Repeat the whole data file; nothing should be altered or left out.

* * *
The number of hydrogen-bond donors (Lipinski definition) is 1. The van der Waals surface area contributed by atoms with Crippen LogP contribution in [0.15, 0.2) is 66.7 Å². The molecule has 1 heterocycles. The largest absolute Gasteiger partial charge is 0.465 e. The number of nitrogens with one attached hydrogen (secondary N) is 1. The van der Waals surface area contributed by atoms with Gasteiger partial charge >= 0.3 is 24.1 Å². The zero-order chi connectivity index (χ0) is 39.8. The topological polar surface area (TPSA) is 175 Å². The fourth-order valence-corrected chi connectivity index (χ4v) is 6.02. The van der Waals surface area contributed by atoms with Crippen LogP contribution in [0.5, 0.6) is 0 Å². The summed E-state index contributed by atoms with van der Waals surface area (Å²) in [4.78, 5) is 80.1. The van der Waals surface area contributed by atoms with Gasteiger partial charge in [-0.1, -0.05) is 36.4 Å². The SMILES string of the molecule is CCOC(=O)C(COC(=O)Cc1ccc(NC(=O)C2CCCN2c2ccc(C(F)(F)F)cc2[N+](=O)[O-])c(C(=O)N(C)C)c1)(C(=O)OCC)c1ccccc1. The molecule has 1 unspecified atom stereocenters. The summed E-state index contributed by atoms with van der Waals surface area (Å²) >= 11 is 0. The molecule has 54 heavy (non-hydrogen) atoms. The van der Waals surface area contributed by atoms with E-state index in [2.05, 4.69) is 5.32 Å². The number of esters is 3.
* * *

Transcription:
The number of hydrogen-bond donors (Lipinski definition) is 1. The van der Waals surface area contributed by atoms with Crippen LogP contribution in [0.15, 0.2) is 66.7 Å². The molecule has 1 heterocycles. The largest absolute Gasteiger partial charge is 0.465 e. The number of nitrogens with one attached hydrogen (secondary N) is 1. The van der Waals surface area contributed by atoms with Gasteiger partial charge >= 0.3 is 24.1 Å². The zero-order chi connectivity index (χ0) is 39.8. The topological polar surface area (TPSA) is 175 Å². The fourth-order valence-corrected chi connectivity index (χ4v) is 6.02. The van der Waals surface area contributed by atoms with Crippen LogP contribution in [0.5, 0.6) is 0 Å². The summed E-state index contributed by atoms with van der Waals surface area (Å²) in [4.78, 5) is 80.1. The van der Waals surface area contributed by atoms with Gasteiger partial charge in [-0.1, -0.05) is 36.4 Å². The SMILES string of the molecule is CCOC(=O)C(COC(=O)Cc1ccc(NC(=O)C2CCCN2c2ccc(C(F)(F)F)cc2[N+](=O)[O-])c(C(=O)N(C)C)c1)(C(=O)OCC)c1ccccc1. The molecule has 1 unspecified atom stereocenters. The summed E-state index contributed by atoms with van der Waals surface area (Å²) >= 11 is 0. The molecule has 54 heavy (non-hydrogen) atoms. The van der Waals surface area contributed by atoms with E-state index in [2.05, 4.69) is 5.32 Å². The number of esters is 3.